A man who has spent more than three decades behind bars for the 1989 murders of two boys in Chicago went free Tuesday after a judge vacated his sentence.
Judge Sophia Atcherson granted Francisco Benitez’s petition on innocence grounds and gave him a personal recognizance bond, according to a press release from the Exoneration Project.
Benitez was just 18 years old when he was arrested on two first-degree murder charges in the April 28, 1989, slayings of Prudencio Cruz and William Sanchez, both 14. He was convicted three years later and sentenced to life in prison without the possibility of parole.
Local TV news cameras were there when he was released from the Cook County Jail where he was greeted by family members.
“It’s indescribable,” he told reporters while wearing a Chicago Cubs jersey.
His mother was also there to greet him.
“This has been a very, very long road, and I’m glad my son is coming home,” Benitez’s mother Betty Benitez said.
Benitez’s lawyers presented evidence at an April hearing that featured testimony from eyewitnesses about who really killed the boys and from the arresting detective who said he always believed police arrested the wrong person, the press release said. The lawyers also argued the detectives responsible for his conviction, Jerome Bogucki and Raymond Schalk, were at the heart of two other since-vacated murder convictions — those of Thaddeus Jimenez and James Fletcher — that were tossed because of coerced and manipulated witnesses.
Jimenez won a $25 million wrongful conviction lawsuit against the City of Chicago in 2012. Bogucki admitted to violating Jimenez’s civil rights.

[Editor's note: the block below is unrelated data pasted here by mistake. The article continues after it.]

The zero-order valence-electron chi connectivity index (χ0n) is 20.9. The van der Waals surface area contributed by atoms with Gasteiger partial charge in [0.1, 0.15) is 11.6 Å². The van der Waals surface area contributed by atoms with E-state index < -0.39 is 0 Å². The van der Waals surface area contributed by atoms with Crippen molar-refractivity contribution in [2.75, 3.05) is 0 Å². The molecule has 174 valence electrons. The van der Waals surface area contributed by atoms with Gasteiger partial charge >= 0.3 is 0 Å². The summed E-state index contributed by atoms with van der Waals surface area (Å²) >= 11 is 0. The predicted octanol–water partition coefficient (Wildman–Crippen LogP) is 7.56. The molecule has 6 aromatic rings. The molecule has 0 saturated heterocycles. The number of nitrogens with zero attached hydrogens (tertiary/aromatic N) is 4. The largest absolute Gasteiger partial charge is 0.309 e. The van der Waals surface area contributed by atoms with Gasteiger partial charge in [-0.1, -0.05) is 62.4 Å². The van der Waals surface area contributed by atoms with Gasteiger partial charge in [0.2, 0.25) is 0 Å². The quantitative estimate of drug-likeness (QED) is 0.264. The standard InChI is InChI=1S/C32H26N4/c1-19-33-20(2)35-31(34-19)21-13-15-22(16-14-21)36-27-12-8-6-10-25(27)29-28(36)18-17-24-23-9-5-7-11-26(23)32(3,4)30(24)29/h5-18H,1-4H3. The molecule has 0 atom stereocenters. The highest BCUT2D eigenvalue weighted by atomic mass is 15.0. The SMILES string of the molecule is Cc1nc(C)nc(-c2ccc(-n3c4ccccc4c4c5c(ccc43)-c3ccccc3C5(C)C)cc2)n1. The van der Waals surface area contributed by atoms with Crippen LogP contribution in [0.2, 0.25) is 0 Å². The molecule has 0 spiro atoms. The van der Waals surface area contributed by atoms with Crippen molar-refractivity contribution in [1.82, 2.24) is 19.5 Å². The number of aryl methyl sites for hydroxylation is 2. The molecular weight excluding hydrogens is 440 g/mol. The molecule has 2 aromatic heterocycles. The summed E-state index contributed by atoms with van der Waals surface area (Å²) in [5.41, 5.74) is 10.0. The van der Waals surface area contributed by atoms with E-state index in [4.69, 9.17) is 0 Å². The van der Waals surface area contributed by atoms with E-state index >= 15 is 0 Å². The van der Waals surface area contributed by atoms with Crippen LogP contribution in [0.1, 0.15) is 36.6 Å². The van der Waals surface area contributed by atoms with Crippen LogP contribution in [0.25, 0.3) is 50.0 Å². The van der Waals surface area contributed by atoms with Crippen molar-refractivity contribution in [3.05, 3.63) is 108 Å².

The Chicago Tribune reported at the time of Benitez’s sentencing that Cruz and Sanchez were hurrying home to Sanchez’s uncle’s home on the city’s west side to meet their curfew. Prosecutors claimed Benitez was a gang member out looking for rivals who were in the area. When he couldn’t find them, he shot the two boys instead.
“He snuffed out the wrong people,” the prosecutor told a judge before sentencing. “He killed them, murdered them, for no reason at all, complete strangers, just because he was out gangbanging that night.”
The judge sentenced Benitez to life in prison and said he only avoided the death penalty because he was 18 and didn’t have any prior criminal record.
“This is the worse type of gang-related crime,” the judge said at the time. “This is a gang member out on the street who killed two innocent victims.”
With the vacated sentence, the Cook County State Attorney’s Office must decide whether to reissue charges and prosecute Benitez again. A spokesperson declined comment, citing pending litigation. A court hearing is scheduled for Sept. 26, prosecutors said.
Benitez, now 52, has maintained his innocence and said he was never at the scene of the murders.
“I was taken from my Mother, Father, Brothers, Sister and Family at the age of 18 yrs old when I was arrested, charged and sentence[d] to natural life in prison for two double Murders that I did not commit,” he wrote on his website. “Maybe as you read this [you’re] wondering is this guy saying the truth or is he really a murder[er], Well I’m not a murder[er] I’m a an innocent man that was wrongfully convicted and I’m here to prove my innocence.”
As he left the jail, Benitez and his family were reportedly headed to the famed hot dog diner Jimmy’s Red Hots to enjoy his first meal as a free man.
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